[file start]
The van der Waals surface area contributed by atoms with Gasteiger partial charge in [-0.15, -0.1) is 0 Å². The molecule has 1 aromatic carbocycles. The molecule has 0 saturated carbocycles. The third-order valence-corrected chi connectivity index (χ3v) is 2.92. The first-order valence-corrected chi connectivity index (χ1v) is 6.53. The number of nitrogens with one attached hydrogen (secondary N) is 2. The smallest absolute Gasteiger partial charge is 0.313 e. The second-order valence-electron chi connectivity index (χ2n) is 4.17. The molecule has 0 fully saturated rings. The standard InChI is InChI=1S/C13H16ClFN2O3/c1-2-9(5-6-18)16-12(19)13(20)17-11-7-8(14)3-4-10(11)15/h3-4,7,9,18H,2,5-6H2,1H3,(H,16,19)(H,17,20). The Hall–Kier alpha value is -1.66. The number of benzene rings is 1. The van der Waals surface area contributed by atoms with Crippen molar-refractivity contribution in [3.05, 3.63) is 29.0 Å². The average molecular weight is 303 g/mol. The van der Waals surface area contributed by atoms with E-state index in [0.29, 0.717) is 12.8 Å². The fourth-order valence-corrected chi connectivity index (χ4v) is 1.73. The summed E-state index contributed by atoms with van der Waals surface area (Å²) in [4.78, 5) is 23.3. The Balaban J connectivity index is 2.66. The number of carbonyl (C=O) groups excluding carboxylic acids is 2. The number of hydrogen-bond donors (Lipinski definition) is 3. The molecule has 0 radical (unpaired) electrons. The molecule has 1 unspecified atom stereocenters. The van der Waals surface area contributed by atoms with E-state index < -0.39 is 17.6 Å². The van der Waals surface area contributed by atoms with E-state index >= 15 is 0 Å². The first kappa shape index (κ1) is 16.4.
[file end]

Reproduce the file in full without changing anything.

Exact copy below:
The van der Waals surface area contributed by atoms with Gasteiger partial charge in [-0.15, -0.1) is 0 Å². The molecule has 1 aromatic carbocycles. The molecule has 0 saturated carbocycles. The third-order valence-corrected chi connectivity index (χ3v) is 2.92. The first-order valence-corrected chi connectivity index (χ1v) is 6.53. The number of nitrogens with one attached hydrogen (secondary N) is 2. The smallest absolute Gasteiger partial charge is 0.313 e. The second-order valence-electron chi connectivity index (χ2n) is 4.17. The molecule has 0 fully saturated rings. The standard InChI is InChI=1S/C13H16ClFN2O3/c1-2-9(5-6-18)16-12(19)13(20)17-11-7-8(14)3-4-10(11)15/h3-4,7,9,18H,2,5-6H2,1H3,(H,16,19)(H,17,20). The Hall–Kier alpha value is -1.66. The number of benzene rings is 1. The van der Waals surface area contributed by atoms with Crippen molar-refractivity contribution in [3.05, 3.63) is 29.0 Å². The average molecular weight is 303 g/mol. The van der Waals surface area contributed by atoms with E-state index in [0.29, 0.717) is 12.8 Å². The fourth-order valence-corrected chi connectivity index (χ4v) is 1.73. The summed E-state index contributed by atoms with van der Waals surface area (Å²) in [4.78, 5) is 23.3. The Balaban J connectivity index is 2.66. The number of carbonyl (C=O) groups excluding carboxylic acids is 2. The number of hydrogen-bond donors (Lipinski definition) is 3. The molecule has 0 radical (unpaired) electrons. The molecule has 1 unspecified atom stereocenters. The van der Waals surface area contributed by atoms with E-state index < -0.39 is 17.6 Å². The van der Waals surface area contributed by atoms with E-state index >= 15 is 0 Å². The first kappa shape index (κ1) is 16.4.